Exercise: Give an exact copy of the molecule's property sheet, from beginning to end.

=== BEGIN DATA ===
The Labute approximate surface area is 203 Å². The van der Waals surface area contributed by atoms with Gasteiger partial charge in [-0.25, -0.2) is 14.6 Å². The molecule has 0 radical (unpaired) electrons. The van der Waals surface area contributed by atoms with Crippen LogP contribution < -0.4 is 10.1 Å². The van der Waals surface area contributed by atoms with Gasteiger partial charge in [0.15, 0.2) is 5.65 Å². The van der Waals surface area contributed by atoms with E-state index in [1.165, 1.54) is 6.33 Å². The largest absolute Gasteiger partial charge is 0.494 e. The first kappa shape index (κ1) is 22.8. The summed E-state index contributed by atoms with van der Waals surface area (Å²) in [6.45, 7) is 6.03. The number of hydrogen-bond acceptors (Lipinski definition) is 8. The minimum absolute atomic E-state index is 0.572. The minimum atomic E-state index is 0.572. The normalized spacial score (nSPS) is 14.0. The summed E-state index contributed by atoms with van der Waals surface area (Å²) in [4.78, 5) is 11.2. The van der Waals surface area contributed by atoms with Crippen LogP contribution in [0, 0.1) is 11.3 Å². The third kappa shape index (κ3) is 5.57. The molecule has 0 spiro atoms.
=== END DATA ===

The Labute approximate surface area is 203 Å². The van der Waals surface area contributed by atoms with Gasteiger partial charge in [-0.25, -0.2) is 14.6 Å². The molecule has 0 radical (unpaired) electrons. The van der Waals surface area contributed by atoms with Crippen LogP contribution < -0.4 is 10.1 Å². The van der Waals surface area contributed by atoms with Gasteiger partial charge in [0.15, 0.2) is 5.65 Å². The van der Waals surface area contributed by atoms with E-state index in [1.165, 1.54) is 6.33 Å². The largest absolute Gasteiger partial charge is 0.494 e. The first kappa shape index (κ1) is 22.8. The summed E-state index contributed by atoms with van der Waals surface area (Å²) in [6.45, 7) is 6.03. The number of hydrogen-bond acceptors (Lipinski definition) is 8. The minimum absolute atomic E-state index is 0.572. The minimum atomic E-state index is 0.572. The normalized spacial score (nSPS) is 14.0. The summed E-state index contributed by atoms with van der Waals surface area (Å²) in [4.78, 5) is 11.2. The van der Waals surface area contributed by atoms with Crippen LogP contribution in [0, 0.1) is 11.3 Å². The third kappa shape index (κ3) is 5.57. The molecule has 0 spiro atoms.